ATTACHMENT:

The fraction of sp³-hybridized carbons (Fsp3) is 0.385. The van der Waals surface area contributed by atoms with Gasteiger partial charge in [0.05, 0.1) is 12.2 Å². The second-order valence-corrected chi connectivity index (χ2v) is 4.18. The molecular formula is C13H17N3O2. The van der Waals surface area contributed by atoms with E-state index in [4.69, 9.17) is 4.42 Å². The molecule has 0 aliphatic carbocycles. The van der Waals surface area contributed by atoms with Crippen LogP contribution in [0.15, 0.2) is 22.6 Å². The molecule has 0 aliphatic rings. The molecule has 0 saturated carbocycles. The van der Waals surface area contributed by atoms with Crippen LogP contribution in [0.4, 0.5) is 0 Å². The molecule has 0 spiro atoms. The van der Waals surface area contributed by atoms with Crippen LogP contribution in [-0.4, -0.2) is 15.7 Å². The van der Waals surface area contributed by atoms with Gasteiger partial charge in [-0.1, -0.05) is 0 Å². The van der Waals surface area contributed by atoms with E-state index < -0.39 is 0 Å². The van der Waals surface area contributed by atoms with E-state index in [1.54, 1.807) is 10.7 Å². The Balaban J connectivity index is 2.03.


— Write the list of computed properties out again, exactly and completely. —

The fraction of sp³-hybridized carbons (Fsp3) is 0.385. The van der Waals surface area contributed by atoms with Gasteiger partial charge in [0.05, 0.1) is 12.2 Å². The second-order valence-corrected chi connectivity index (χ2v) is 4.18. The molecular formula is C13H17N3O2. The van der Waals surface area contributed by atoms with E-state index in [4.69, 9.17) is 4.42 Å². The molecule has 0 aliphatic carbocycles. The van der Waals surface area contributed by atoms with Crippen LogP contribution in [0.15, 0.2) is 22.6 Å². The molecule has 0 aliphatic rings. The molecule has 0 saturated carbocycles. The van der Waals surface area contributed by atoms with Crippen LogP contribution in [0.4, 0.5) is 0 Å². The molecule has 0 spiro atoms. The van der Waals surface area contributed by atoms with Crippen LogP contribution in [-0.4, -0.2) is 15.7 Å². The van der Waals surface area contributed by atoms with Gasteiger partial charge in [-0.1, -0.05) is 0 Å². The van der Waals surface area contributed by atoms with E-state index < -0.39 is 0 Å². The van der Waals surface area contributed by atoms with E-state index in [1.54, 1.807) is 10.7 Å². The Balaban J connectivity index is 2.03.